Sleep apnea is a sleep disorder in which breathing stops and starts throughout the REM cycle. It is a very common condition in the US and it occurs when the upper airway becomes blocked repeatedly during sleep. If the brain doesn’t send the signals needed to continue breathing, the condition is called central sleep apnea. Sleep Apnea is generally caused by obesity, large tonsils, endocrine disorders, neuromuscular disorders, heart or kidney failure, certain genetic syndromes and premature birth.
Symptoms of sleep apnea include loud and persistent snoring, pauses in breathing during sleep, choking or gasping for air during sleep, restless sleep, and frequent visits to the bathroom. Symptoms present themselves during the day as well and include morning headaches, excessive daytime fatigue, poor concentration, depression, and sleepiness during routine activities. Sleep apnea can also cause essential tremor like symptoms. Essential tremor is not a side-effect of sleep apnea nor sleep apnea a symptom of essential tremor. But, sleep apnea can cause tremors and tremor like symptoms like muscle spasms in the hands, arms, head, and trunk.
There are risks associated with untreated sleep apnea and they can be long term depending on the severity. These include high blood pressure, irregular heartbeat, heart disease, stroke, diabetes and driving and work-related accidents. 800,000 US drivers were involved in sleep apnea related traffic accidents in the year 2000. Those with sleep apnea have 3 times greater risk of stroke among patients with moderate sleep apnea that has not been treated.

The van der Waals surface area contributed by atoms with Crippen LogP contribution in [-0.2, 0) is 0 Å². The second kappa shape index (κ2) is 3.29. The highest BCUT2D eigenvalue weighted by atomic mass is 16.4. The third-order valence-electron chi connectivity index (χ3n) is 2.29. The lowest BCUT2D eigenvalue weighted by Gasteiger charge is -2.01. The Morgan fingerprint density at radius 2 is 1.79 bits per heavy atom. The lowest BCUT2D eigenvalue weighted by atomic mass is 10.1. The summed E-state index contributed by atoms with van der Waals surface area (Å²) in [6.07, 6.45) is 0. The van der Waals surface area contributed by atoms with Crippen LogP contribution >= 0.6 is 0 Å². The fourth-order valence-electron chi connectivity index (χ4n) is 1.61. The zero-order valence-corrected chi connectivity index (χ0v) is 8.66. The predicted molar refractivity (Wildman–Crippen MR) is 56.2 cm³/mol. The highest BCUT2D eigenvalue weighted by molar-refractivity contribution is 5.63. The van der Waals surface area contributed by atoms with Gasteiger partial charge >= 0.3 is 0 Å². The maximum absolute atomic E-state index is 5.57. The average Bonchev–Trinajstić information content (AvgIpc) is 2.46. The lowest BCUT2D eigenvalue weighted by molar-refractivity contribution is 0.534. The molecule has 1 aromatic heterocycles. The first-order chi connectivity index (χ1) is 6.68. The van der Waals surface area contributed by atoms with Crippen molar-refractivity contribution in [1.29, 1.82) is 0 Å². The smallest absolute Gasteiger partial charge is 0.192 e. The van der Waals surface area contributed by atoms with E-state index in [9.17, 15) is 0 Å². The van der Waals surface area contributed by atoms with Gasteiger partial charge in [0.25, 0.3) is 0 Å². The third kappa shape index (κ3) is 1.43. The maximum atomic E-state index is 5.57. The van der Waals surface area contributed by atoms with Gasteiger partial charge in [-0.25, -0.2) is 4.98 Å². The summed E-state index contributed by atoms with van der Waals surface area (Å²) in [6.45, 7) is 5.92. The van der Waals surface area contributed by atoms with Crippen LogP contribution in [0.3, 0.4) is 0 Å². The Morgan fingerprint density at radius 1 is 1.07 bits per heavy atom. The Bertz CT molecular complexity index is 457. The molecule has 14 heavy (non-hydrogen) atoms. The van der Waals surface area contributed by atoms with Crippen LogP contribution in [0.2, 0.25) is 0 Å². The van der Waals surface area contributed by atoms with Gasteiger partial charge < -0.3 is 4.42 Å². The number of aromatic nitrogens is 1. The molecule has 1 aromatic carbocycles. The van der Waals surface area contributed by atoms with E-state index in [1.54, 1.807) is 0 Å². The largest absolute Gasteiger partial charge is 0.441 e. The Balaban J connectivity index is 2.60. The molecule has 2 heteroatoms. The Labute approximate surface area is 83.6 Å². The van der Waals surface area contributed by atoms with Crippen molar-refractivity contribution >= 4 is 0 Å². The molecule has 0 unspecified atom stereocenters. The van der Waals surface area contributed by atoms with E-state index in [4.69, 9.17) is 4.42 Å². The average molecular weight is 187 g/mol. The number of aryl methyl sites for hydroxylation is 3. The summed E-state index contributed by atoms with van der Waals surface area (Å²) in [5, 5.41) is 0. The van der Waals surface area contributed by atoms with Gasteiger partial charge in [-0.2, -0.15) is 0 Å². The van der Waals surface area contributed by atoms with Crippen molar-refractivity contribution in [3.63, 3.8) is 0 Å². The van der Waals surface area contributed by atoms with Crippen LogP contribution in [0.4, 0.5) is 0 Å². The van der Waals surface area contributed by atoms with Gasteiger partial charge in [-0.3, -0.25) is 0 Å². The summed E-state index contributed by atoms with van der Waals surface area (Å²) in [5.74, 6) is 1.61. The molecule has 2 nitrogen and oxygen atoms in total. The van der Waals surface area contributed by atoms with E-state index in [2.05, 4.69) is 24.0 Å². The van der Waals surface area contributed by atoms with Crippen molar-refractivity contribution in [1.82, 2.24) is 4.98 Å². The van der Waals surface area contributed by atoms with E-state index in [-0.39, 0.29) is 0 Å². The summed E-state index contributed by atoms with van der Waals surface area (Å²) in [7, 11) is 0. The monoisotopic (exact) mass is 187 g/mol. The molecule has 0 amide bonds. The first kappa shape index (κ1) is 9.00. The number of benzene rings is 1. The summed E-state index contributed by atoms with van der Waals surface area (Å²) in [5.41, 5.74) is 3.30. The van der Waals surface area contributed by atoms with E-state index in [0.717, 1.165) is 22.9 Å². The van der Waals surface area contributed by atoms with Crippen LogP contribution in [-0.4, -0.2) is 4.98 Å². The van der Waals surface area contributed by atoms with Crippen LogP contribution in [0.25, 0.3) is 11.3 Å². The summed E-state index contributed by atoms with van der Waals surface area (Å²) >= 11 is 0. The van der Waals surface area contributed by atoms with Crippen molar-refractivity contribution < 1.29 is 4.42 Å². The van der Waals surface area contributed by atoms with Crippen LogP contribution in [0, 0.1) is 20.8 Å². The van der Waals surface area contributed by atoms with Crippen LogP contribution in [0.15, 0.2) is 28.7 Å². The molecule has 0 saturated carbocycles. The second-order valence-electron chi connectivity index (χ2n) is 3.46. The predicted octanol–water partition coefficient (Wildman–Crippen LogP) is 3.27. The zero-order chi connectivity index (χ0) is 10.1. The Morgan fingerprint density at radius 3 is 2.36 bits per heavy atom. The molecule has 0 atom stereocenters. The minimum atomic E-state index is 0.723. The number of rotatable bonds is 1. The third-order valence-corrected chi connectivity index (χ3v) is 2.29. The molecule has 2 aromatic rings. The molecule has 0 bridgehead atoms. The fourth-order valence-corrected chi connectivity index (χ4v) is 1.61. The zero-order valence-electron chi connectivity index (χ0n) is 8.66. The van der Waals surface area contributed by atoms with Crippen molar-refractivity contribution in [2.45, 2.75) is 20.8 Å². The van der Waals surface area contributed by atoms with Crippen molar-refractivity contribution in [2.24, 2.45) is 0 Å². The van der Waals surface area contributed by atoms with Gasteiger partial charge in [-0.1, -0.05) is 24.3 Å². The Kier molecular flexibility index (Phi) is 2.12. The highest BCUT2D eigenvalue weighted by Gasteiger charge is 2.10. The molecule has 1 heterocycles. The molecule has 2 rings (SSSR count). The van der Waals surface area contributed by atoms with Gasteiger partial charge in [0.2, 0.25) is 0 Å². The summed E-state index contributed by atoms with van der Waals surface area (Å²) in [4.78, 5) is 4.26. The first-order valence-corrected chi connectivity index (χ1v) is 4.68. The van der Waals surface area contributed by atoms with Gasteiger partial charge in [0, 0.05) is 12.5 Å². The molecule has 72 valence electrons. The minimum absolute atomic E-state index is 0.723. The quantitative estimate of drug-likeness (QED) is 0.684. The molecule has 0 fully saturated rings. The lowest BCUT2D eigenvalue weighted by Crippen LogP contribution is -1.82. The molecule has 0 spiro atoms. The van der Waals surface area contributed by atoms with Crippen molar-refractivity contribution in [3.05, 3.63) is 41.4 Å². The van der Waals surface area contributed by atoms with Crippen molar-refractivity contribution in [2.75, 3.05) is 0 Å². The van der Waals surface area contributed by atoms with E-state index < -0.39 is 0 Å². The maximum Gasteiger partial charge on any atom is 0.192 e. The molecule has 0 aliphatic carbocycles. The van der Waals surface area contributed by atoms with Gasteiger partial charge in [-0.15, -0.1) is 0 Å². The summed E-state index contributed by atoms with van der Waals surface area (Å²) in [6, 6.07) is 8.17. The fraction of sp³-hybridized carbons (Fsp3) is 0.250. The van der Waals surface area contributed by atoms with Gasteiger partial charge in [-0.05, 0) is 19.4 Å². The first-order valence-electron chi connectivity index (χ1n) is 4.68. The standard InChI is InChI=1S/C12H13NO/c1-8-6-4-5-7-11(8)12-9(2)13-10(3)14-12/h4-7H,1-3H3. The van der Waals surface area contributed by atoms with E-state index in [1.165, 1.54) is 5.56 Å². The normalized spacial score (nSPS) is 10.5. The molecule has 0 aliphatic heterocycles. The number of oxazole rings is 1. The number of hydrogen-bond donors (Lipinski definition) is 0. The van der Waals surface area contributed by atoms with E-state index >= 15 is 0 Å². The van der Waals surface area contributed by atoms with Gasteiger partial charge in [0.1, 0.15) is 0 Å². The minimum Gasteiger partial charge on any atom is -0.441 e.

It has been found that sleep problems are a common complication of Parkinson disease, and patients with essential tremor. Since essential tremor shares a lot of features of Parkinson disease, and has been shown to have a relationship with the disease, it would make sense that essential tremor sufferers may also have symptoms such as sleep apnea. Research has found though, that those with Parkinson disease are much more likely to have sleep apnea than those that have essential tremor. Because of the difference in the movement disorders, they each present their own sleep-related issues. There have not been many studies researching these two diseases and sleep apnea, so hopefully it will be continually investigated.
Essential tremor may contribute to pathophysiological changes in the brain, which can lead to depressive symptoms and cognitive changes. These may eventually cause sleep abnormalities. After an intensive study, some sleep scores in essential tremor were intermediate between those of Parkinson disease cases and normal cases, meaning that there may be a mild form of sleep interruption and dysregulation could be present in essential tremor. It has also been shown that those with essential tremor react to medication differently, and more medications have a sleep effect to them than others. This can also cause sleep dysregulation. Those with essential tremor can also tolerate less caffeine, which can influence their sleep when caffeine is or is not consumed compared to regular intake. The other neurological effects may have something to do with the sleep disruption, as essential tremor does have depressive side effects in some people.